The Travelers’ Choice Destination Awards are based on feedback from millions of travellers from around the world. The winners are chosen from travellers’ favourite and most visited destinations which are indicated on TripAdvisor’s Website and Facebook applications.
TripAdvisor recommends visits to Robben Island, Blaauwberg Beach, Kirstenbosch National Botanical Gardens and The Cape of Good Hope Nature Reserve which has sweeping sea vistas, hiking trails and numerous wildlife encounters. Sun International’s Table Bay Hotel, ideally located at the V&A Waterfront, is a great base from which to enjoy all these excursions.

Listed below are the top 25 World’s Best Destinations, as listed by TripAdvisor for 2013:
1. Paris, France
2. New York City, USA
3. London, England
4. Rome, Italy
5. Barcelona, Spain
6. Venice, Italy
7. San Francisco, USA
8. Florence, Italy
9. Prague, Czech Republic
10. Sydney, Australia
11. Berlin, Germany
12. Istanbul, Turkey
13. Bangkok, Thailand
14. Chicago, USA
15. Tokyo, Japan
16. Cape Town, South Africa
17. Rio de Janeiro, Brazil
18. Buenos Aires, Argentina
19. Marrakech, Morocco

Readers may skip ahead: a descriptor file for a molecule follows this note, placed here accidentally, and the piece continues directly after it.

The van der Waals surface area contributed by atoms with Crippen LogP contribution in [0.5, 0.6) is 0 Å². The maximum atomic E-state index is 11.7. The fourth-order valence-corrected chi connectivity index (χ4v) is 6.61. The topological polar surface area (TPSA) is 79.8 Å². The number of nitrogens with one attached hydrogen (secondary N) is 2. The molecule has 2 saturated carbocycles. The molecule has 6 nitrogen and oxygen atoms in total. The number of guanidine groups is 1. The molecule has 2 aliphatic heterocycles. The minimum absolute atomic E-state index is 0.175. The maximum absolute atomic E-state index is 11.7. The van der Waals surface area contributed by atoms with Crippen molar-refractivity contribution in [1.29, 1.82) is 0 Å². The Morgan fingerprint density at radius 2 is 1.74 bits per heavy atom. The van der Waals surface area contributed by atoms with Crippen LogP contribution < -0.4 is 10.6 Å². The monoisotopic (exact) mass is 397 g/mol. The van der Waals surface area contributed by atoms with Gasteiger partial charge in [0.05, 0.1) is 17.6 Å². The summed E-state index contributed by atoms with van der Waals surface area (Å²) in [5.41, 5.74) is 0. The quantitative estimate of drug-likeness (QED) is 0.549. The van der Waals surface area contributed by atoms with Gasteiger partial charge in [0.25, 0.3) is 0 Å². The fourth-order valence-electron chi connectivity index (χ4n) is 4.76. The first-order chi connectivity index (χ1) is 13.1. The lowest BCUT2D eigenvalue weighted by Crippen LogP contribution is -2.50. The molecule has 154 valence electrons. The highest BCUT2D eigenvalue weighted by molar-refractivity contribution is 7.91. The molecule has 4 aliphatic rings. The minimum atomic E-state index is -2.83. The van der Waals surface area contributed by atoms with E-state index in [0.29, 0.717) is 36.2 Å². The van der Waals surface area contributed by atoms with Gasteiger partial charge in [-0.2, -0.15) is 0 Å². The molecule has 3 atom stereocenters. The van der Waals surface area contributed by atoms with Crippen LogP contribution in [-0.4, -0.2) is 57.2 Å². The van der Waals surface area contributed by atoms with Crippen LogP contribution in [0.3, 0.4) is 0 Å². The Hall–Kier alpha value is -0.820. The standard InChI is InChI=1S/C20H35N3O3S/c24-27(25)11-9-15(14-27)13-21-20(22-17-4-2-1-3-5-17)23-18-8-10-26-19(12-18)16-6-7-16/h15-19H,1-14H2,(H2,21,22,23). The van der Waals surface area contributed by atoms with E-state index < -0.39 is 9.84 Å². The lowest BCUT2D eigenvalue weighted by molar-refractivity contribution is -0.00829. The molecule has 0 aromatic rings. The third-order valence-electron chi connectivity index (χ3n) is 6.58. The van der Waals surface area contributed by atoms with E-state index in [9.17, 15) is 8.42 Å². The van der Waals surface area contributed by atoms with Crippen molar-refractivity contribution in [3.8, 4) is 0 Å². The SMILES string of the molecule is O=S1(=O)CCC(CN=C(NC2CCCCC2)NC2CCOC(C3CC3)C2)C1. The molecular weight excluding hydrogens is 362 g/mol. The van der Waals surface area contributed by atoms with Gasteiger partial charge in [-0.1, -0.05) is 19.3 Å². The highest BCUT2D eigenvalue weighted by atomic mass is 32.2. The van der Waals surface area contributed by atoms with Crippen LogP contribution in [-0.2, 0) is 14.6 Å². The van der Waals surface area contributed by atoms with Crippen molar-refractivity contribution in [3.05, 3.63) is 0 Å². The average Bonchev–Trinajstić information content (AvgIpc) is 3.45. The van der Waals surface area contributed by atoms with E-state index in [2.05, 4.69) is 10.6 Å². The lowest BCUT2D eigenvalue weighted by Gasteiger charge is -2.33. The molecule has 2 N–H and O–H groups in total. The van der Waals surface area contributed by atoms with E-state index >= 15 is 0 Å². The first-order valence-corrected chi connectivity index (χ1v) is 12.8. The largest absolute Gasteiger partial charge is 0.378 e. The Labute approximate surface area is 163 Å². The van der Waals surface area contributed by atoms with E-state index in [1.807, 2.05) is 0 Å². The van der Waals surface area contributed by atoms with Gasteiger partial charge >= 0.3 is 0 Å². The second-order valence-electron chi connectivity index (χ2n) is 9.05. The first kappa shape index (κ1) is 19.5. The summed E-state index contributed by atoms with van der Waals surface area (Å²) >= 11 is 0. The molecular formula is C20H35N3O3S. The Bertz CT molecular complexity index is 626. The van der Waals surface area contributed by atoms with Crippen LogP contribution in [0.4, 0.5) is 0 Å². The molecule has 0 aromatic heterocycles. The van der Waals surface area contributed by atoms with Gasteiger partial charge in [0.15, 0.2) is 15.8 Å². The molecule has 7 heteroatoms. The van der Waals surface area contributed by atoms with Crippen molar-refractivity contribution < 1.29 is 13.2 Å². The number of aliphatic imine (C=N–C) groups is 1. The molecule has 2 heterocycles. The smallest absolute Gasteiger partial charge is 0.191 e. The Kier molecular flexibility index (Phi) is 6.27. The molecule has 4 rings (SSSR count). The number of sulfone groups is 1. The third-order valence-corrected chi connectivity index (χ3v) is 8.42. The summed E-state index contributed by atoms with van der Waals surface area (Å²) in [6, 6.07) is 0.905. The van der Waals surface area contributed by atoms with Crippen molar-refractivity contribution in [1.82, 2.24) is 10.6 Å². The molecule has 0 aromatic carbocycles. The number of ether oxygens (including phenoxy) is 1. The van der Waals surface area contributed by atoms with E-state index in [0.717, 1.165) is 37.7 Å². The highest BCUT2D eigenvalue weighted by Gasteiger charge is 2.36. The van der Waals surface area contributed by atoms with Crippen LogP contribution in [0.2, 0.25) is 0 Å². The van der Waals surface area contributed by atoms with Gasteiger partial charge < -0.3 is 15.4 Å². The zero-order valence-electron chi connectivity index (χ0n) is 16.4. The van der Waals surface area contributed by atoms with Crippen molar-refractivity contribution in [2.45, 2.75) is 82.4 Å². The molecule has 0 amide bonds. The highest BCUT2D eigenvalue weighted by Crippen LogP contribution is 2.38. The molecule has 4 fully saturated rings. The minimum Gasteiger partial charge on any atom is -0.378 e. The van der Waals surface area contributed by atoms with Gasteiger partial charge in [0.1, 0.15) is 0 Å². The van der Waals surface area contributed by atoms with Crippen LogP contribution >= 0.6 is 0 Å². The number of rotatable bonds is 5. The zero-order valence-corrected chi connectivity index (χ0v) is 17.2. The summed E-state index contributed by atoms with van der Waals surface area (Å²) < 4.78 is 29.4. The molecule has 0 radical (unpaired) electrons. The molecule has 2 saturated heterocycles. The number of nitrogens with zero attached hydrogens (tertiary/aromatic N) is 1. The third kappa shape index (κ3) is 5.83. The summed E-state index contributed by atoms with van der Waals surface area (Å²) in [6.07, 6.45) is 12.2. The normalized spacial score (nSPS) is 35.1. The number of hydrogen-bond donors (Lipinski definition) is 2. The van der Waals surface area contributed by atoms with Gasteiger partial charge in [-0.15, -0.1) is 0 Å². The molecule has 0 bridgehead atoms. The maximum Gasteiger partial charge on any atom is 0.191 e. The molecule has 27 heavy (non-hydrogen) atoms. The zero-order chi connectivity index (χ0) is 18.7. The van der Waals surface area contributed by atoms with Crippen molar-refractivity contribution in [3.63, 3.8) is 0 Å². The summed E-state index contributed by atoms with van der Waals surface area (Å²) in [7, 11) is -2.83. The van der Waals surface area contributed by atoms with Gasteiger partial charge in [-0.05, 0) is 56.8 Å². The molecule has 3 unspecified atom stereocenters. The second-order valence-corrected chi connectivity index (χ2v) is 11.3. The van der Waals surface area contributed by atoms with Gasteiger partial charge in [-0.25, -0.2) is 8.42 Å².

20. St Petersburg, Russia
21. Beijing, China
22. Shanghai, China
23. Siem Reap, Cambodia
24. Chiang Mai, Thailand
25. Queenstown, New Zealand

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Table Bay’s Wine Pairing Suggestion

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  • Lamb Shank
  • Eagles Nest Shiraz – The nose gives way to prominent white pepper notes complimented by red berry fruits and twist of violets. These flavours are met on the palate by scents of leather and a touch of spice from the use of oak, all well integrated and upheld by firm tannins. The wine has a soft and creamy finish.


  • Grilled Salmon
  • Waterford Chardonnay Reserve – This wine shows bright aromas of citrus fruits supported by delicate oak flavours. The palate is full with a crisp acidity. The wine has a soft smooth finish

Mr Banda

  • Chateaubriand
  • Meerlust Rubicon – Ultra dark, intense, opaque & concentrated. The wine is very youthful with cerise rim. The wine has exuberant cassis fruit on the nose, black cherry, blackcurrant & nettle-bush followed by cigar box. Full bodied with a concentrated fruit core wrapped by lush, sleek tannins and an earthy minerality.


  • Lamb Rack
  • Tokara Directors Reserve – A blend of Cabernet Sauvignon, Merlot and Petit Verdot. The wine has a complex array of aromas like cassis, dark chocolate and spice are evident on the nose. These flavours follow through a pallet that is full yet elegantly soft. Long smooth finish.
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Walking tour of the V&A Waterfront

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The antique breakwater made from the natural bedrock shelters the beautiful Table Bay Hotel – its earlier purpose was to break the force of the sea and to provide shelter for vessels lying inside.